The Crime Hump Chronicles: Blue Balls of Justice

The Crime Hump Chronicles: Blue Balls of Justice
Posted on March 26, 2017 | Kelley Denham | Written on March 26, 2017
Letter type:
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Author's Note:

Author's Note:

This is part five of The Crime Hump Chronicles, the creative non-fiction narrative of quantum events. More info, including a list of my charges can be found here,

It’s a cold, rainy day. The perfect ambience to set a trial date. At this point, any day is a perfect day to set my trial date. I’ve been ready and trying to do this for over three months. I get up early to get the day ready. I’m not nearly as anxious as I’ve been in the past. I know what to do. I know what to expect. It should be over quick. I don’t like waiting. If I were them, I’d want to rip the bandage off quick.

I get to the court house. The docket is long but there aren’t nearly as many people here as there was last time. I’m waiting for the courtroom door to be unlocked. The small talk among friends who meet in this place is interesting. There was a drug raid in my small town and one of the accused is beside me, talking about it. She says they were there for 27 hours. She says that for six hours, her kids were in the house. She talks about telling her kids not to worry. That they were not going to find what they were looking for. She says her kid witnessed one of the cops hold a gun to another adult’s head when he reached for something. She says the adult wasn’t phased, until he saw the kid looking at them. I think I know the guy she was referring to. He was here last month talking about it too. If it’s true, I’m appalled by the local law enforcement. Talk amongst accused criminals in a place like this feels so honest. We all know the procedures and can challenge any inconsistencies. Her story sounds genuine.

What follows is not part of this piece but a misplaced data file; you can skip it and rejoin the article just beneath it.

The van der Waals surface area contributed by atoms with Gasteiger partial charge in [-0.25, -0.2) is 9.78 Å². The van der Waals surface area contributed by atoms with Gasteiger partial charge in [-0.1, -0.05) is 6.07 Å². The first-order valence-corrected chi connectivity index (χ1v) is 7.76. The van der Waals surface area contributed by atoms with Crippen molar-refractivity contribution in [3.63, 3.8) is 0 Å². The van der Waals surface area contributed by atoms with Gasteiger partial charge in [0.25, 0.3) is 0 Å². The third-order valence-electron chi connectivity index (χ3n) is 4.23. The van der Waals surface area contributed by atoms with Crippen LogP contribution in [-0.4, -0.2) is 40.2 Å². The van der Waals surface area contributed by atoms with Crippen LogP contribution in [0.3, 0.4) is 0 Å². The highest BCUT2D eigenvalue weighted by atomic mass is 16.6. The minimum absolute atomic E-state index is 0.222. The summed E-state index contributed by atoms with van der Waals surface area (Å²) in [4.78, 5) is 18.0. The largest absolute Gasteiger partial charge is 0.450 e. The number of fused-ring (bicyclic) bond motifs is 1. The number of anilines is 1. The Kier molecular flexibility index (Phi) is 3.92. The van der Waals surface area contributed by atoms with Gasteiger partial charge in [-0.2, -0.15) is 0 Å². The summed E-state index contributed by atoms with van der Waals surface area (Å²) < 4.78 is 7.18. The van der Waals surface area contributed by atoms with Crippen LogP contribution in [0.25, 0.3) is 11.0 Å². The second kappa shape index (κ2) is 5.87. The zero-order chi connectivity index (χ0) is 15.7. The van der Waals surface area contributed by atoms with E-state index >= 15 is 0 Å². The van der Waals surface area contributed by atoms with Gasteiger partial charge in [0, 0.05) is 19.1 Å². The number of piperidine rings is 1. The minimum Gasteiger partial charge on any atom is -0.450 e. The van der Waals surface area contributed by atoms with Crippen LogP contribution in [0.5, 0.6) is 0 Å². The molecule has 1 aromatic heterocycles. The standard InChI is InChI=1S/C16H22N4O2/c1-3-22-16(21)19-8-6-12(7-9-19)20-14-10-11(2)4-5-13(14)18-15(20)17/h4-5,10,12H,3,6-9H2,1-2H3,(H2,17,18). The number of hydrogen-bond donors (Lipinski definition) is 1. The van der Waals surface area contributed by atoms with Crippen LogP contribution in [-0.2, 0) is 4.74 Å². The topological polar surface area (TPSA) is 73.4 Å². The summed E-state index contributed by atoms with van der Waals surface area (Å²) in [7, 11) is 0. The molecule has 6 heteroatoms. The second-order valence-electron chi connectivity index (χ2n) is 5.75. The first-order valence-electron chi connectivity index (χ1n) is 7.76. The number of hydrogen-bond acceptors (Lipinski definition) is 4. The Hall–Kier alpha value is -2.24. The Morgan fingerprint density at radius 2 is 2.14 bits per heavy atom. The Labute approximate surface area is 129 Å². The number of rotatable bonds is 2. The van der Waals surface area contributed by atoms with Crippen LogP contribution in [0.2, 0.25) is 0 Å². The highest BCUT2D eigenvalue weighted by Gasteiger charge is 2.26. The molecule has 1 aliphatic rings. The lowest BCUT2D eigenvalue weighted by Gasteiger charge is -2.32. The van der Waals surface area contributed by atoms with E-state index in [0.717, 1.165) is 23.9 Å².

The intercom comes on and calls all counsel wishing to set a trial date to courtroom one. I head to courtroom one. There is plenty of seating. My lawyer had called me that morning with his availability and instructions. I have been acting as sort of an agent for my lawyer, on my own behalf. It’s a lot cheaper this way and I am confident in this role. All the lawyers go first. The court asks if there is any other counsel wishing to set a trial date. I stand up and give the instructions I was given. The crown recognizes me and comes to speak with me. He says that because it is a ten-day trial, they want to get a Judge from out of town to preside exclusively over this case. He says they will have to stay the matter over for another week, so they can get his availability too.

I guess I shouldn’t be surprised at this point. At least the time in between adjournments is getting smaller. I want to say that next week, on April 3rd, I will finally be setting my trial date but experience has taught me otherwise. If the crown wanted to proceed quickly, my trial would be over by now. The scales of justice are not in balance. I’m ready and willing, but disappointed again.

Kelley Denham

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Irony, satire and farce - these are a few of my favorite things.